Golf Business Stories That Will Define 2003

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The year is careening to a close. But before we take a look back at 2002 (that will be my next column), lets have a look at some of the stories that will linger ' and probably come to a head ' in 2003.
 
The Masters Controversy. Rely on it: Unless Augusta National Golf Club capitulates soon ' and thats as unlikely as moderate eating on Thanksgiving ' there will be a ruckus of some sort on Washington Road next April. Nothing will look unusual inside the gates, mind you. But like her or not, Martha Burk walks the walk. If she says there will be protests, there will be.
 
Whatever you believe about the issue ' that its a legal matter and that privacy rights should prevail, or that it transcends law and that morality demands the invitation of a woman to join ' the primary effect may be outside golf, and it wont be good.
 
Much of the general public still perceives American golf as an elitist game, long after the balance of public versus private clubs has shifted heavily toward the populist. Heck, many people still believe loud plaid pants are hallmark of the game.
 
The fact is, the facts rarely get in the way of gross perception in this over-speedy, media-driven world, and nuance doesnt matter at all. Right or wrong, all mainstream America will see is golf excluding people. Thats not what a stagnant game needs.
 
The U.S. Golf Association and Equipment. Whipsaw changes in rulings on spring-like effect off the face of drivers damaged any fragile credibility golfs co-ruling body had with manufacturers. In May, the USGA and Royal & Ancient Golf Club of St. Andrews reached a compromise that would have allowed so-called hot drivers (those with a coefficient of restitution of .86 or higher) to be used by recreational players for five years. Then, the whole world would return to the old limit, .83 COR.
 
But in August, amid reports that Japanese tournament authorities had complained to the R&A about expected enforcement problems, the seas changed. The ruling bodies admitted they never wanted a compromise anyway, so things went back to so-called normal: .83 for U.S. drivers, no limit in the R&As jurisdiction.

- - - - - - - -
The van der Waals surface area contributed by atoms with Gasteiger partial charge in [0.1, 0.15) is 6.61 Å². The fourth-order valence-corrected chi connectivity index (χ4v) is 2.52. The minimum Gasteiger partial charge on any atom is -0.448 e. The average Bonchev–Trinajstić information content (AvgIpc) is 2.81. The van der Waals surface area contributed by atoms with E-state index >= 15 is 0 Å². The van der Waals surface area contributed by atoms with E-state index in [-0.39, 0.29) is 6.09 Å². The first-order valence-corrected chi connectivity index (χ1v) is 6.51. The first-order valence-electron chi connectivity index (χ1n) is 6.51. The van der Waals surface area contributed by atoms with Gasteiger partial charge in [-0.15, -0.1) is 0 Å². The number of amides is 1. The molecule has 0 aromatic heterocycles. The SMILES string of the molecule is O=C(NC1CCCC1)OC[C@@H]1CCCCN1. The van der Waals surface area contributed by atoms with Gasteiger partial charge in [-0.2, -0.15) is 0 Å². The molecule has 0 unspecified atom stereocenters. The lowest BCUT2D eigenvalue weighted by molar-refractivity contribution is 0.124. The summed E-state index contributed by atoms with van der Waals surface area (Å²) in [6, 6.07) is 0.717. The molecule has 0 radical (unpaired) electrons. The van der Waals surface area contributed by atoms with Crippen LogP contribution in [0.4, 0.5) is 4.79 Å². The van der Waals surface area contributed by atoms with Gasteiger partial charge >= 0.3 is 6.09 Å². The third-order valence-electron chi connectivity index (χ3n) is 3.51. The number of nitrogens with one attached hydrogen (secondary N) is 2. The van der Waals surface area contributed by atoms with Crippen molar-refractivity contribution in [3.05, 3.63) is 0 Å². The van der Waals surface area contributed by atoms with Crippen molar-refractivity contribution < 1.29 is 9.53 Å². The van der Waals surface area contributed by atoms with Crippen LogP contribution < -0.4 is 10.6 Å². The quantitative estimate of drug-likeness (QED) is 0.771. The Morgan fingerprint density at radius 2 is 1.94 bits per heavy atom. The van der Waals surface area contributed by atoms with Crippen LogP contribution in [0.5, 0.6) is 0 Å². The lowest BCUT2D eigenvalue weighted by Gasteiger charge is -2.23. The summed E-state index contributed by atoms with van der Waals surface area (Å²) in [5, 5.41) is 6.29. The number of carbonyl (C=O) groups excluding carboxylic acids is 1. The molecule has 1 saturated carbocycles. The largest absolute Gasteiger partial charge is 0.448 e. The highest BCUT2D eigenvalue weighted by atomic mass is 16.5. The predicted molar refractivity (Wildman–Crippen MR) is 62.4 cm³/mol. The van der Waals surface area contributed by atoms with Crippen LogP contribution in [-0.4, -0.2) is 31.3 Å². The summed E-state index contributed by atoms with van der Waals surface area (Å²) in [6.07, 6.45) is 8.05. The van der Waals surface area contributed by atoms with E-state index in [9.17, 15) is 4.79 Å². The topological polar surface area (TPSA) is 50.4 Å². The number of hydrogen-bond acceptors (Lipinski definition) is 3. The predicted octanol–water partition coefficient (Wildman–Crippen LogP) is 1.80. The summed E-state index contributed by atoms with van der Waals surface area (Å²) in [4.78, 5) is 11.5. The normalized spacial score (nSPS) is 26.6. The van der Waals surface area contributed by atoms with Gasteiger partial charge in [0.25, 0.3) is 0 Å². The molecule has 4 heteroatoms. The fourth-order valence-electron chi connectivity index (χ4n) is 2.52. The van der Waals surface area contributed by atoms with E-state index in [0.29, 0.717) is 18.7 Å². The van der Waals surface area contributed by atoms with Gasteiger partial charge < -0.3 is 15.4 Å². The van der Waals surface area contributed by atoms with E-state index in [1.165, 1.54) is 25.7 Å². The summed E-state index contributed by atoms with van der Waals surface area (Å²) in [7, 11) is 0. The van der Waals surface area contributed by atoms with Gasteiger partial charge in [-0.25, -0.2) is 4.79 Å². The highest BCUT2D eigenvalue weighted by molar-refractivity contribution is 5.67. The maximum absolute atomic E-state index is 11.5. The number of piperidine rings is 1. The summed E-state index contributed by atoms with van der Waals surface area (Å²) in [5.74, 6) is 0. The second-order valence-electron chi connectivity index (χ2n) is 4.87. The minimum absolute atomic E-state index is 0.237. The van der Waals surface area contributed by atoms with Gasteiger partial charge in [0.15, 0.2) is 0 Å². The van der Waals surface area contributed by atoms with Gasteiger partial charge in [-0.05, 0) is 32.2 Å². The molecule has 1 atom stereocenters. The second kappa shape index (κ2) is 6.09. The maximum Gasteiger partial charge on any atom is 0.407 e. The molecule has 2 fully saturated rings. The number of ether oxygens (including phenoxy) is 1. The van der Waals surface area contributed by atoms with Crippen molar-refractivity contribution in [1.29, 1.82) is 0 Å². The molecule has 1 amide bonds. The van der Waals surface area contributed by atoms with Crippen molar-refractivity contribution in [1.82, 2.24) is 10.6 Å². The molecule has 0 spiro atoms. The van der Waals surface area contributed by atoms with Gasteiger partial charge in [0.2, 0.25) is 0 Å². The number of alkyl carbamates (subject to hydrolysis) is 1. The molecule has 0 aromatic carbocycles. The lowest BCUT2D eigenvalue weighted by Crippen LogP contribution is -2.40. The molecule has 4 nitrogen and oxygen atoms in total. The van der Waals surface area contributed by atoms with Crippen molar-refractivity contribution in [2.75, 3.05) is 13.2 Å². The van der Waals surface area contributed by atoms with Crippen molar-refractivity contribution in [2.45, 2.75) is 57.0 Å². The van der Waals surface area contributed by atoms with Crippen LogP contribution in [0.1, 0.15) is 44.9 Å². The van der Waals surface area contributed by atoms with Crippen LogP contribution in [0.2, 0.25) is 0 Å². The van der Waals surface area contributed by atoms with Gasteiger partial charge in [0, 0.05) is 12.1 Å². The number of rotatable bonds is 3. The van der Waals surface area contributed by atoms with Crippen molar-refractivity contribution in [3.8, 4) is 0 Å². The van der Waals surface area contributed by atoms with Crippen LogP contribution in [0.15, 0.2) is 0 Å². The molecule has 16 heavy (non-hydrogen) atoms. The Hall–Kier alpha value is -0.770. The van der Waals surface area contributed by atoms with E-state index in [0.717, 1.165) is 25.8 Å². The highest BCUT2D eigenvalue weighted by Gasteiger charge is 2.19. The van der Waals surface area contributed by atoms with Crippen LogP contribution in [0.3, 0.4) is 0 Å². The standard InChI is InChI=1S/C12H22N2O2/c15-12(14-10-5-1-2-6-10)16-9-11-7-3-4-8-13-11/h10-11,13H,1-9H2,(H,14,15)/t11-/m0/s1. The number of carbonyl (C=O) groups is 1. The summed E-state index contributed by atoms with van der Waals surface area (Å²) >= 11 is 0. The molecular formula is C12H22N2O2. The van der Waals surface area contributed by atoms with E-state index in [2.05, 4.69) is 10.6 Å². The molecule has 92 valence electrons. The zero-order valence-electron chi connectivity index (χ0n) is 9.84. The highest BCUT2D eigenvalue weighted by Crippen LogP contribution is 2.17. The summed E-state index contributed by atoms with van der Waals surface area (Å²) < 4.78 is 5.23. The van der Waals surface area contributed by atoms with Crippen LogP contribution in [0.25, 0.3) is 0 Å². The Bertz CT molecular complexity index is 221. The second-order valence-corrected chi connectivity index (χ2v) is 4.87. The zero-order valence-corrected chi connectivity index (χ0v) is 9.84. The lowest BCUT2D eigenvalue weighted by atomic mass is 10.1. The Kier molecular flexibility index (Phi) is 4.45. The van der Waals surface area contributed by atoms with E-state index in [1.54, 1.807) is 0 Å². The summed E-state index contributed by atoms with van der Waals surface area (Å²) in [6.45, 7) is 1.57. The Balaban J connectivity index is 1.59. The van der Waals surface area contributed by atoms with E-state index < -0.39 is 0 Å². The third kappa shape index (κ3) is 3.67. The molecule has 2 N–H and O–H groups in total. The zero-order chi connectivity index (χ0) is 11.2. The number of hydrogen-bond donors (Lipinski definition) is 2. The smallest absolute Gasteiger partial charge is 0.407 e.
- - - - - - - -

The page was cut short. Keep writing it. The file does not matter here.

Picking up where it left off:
Trouble is, manufacturers were preparing to hit the ground running with hot drivers for the U.S. market the moment the 2003 Rose Bowl Parade started. A lot of marketing plans got thrown off, and a lot of anger got thrown around.
 
The ruling bodies see the matter as settled, and the manufacturers see that as a signal to watch out for golf ball regulation. Elder statesmen in the game on the level of Jack Nicklaus and Arnold Palmer have said loudly and often that the modern ball is skewing the game.
 
The question is, will the Overall Distance Standard in the Rules of Golf, which is said to be under review, be changed? Can it be curtailed without provoking a hail of lawsuits? Or will the USGA simply raise it to a level it can live with and draw the line there? Legally, Option 2 only delays the inevitable. Either way, watch for possible pyrotechnics in 2003.
 
Golf Ball World War II. Now that Nike and Callaway have worked their way into the market, they feel ready to challenge Titleist for dominance. Even the attackers know theyre in for a long siege ' and its not clear yet whether or if they can overwhelm Fort Fairhaven ' so this is a story that will continue past next year.
 
But if Pro V1 has taught the industry anything, it is this: Word of mouth is still the best advertising, but the word comes first. A well-planned public relations campaign that attacks the mainstream can work wonders. Remember the Pro V1 on the front page of USA Today?
 
Nike has Tiger, Titleist has the market, Callaway has money and a new, aggressive tour strategy ' should be a blast.